Environmental activists who pushed ambitious legislation to slow the advance of frac sand mining in Minnesota have been soundly defeated on their central proposals and, with less than two weeks left in the 2013 legislative session, are clinging to a fragile game and fish amendment as their last hope for a substantial breakthrough.
The amendment, which would block excavation within a mile of any trout stream in southeastern Minnesota, is strongly backed by Gov. Mark Dayton as a way to prevent an explosion of sand mining in a region where the state has invested millions of dollars over decades to nurture a blue-ribbon fishery.
But as the session winds down, even that idea is meeting resistance in a Legislature that has been largely receptive to the industry’s message that more regulation is unnecessary and will only kill jobs and economic growth.
“It’s the only substantial [frac sand] standard left this session,’’ said John Lenczewski, executive director of Minnesota Trout Unlimited.
“Everything else is just fluff,’’ said Amy Nelson, a frac sand opponent from the Red Wing area. The trout stream language, which could face a critical vote on the Senate floor as early as Thursday, has been painted by opponents as a de-facto mining ban in southeastern Minnesota. Industry supporters also say the measure is a “slippery slope’’ that could potentially hurt taconite mining on the Iron Range and even the construction aggregate business.
“We don’t think they will get anywhere with this,’’ said Fred Corrigan, who leads the Minnesota Industrial Sand Council in a lobbying effort that is also supported by the labor union representing heavy equipment operators.
But Dayton told reporters Wednesday that he is cautiously optimistic the legislation will move forward.
“I strongly support that position and will do everything I can in conference committee to get it enacted,’’ he said.
Meanwhile, the governor scheduled a private meeting for Thursday with industry representatives, labor leaders and the commissioners of the Department of Natural Resources, Pollution Control Agency and Department of Health.
A far cry from February
Things looked different in February, when bus loads of “fractivists’’ crammed hearing rooms at the State Capitol to rally behind legislation introduced by Sen. Matt Schmit, DFL-Red Wing.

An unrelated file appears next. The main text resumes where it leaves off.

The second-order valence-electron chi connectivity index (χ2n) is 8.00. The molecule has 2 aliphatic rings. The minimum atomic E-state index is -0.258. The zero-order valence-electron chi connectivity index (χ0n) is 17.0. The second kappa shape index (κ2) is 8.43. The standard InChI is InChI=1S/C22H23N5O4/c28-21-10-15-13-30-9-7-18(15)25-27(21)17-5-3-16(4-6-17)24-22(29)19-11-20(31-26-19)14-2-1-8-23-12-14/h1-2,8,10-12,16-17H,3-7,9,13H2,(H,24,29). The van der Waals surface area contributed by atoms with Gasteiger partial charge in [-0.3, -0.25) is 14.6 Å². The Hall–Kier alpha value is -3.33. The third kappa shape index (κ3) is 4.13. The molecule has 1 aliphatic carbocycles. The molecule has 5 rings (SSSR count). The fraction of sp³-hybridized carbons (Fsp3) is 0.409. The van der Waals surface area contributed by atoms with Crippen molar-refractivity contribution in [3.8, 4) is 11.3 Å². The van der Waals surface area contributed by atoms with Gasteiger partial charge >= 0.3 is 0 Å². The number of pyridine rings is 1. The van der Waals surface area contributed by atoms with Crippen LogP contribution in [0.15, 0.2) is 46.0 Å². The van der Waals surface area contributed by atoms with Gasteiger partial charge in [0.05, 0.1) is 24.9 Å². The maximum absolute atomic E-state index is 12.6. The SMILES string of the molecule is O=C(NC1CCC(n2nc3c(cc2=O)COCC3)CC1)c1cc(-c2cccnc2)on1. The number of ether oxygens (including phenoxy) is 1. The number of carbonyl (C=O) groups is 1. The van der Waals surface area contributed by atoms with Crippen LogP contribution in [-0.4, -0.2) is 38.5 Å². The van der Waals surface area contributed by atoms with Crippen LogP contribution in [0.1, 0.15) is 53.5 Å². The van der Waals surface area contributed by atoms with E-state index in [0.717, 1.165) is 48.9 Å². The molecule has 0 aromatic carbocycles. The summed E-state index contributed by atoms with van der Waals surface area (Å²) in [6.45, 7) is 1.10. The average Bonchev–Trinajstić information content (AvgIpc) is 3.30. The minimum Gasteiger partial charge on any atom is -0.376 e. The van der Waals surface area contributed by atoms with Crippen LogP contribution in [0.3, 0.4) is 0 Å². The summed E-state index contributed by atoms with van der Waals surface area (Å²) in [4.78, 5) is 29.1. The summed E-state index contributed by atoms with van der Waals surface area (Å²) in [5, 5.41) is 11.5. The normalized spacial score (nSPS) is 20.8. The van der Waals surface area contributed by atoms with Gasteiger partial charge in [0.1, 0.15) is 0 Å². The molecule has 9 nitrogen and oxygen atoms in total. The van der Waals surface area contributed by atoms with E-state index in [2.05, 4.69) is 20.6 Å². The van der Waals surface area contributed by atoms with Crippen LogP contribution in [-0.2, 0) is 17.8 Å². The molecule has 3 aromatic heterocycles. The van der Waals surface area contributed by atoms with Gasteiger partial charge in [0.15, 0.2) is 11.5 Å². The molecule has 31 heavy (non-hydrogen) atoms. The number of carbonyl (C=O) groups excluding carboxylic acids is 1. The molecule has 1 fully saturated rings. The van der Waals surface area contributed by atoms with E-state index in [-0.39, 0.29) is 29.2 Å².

Schmit’s bill would have halted new frac sand development across the state. The proposed moratorium, which attracted national attention, was intended to last until state regulators could fully study the industry’s cumulative effects and set air and water standards to be enforced by state agencies.
Schmit’s mantra was that Minnesota needed to “get it right.’’ Western Wisconsin has been teeming with sand mining projects — with more than 100 of them approved in four years — and mining companies have been left to operate under a patchwork of regulations set by rural counties, small cities and townships. Both states hold vast deposits of ancient, crush-resistant silica sand that is suddenly in high demand as a drilling ingredient for the nation’s oil and gas “hydrofracking’’ boom.
The trout stream measure already has failed two close votes at the committee level, including one in the Senate Environment and Economic Development Committee. The committee’s chairman, Sen. David Tomassoni, DFL-Chisholm, called it government “overreach,’’ saying existing environmental controls are stringent enough.
Corrigan said the industry will continue to steadfastly oppose the trout stream amendment because state law already requires hydrogeological reviews as part of the local permitting process for individual frac sand projects. Those site-specific reviews will do more to protect trout streams than the “arbitrary’’ setbacks proposed in the amendment, including a measure that would ban digging within 25 feet of the water table, Corrigan said.
A plan not ‘out of thin air’
Schmit, the amendment’s champion, said the setback provisions were established in the context of groundwater studies embraced by the DNR. If silica sand mining becomes a pervasive new activity in southeastern Minnesota, the agency has said, widespread excavation could disrupt the flow of underground water in a way that would rob streams of cold water, the lifeblood for trout.
“The language wasn’t pulled out of thin air,’’ Schmit said.
Schmit acknowledged the defeat of his core frac sand proposals but said he remains optimistic that some fallback measures will be helpful in managing frac sand growth.
There is agreement with the industry, for example, over the creation of a state technical advisory team that could guide local units of government in drafting sand mining ordinances. Another change would give local authorities new power to extend their own moratoriums by a couple of years. In addition, the industry supports the imposition of prepermit environmental reviews on smaller frac-sand mines that have been exempt from the provision.
“Absolutely things have changed from what we introduced,’’ Schmit said. “To a certain extent we are playing defense. … I’m still optimistic we’ll leave the session with a good package.’’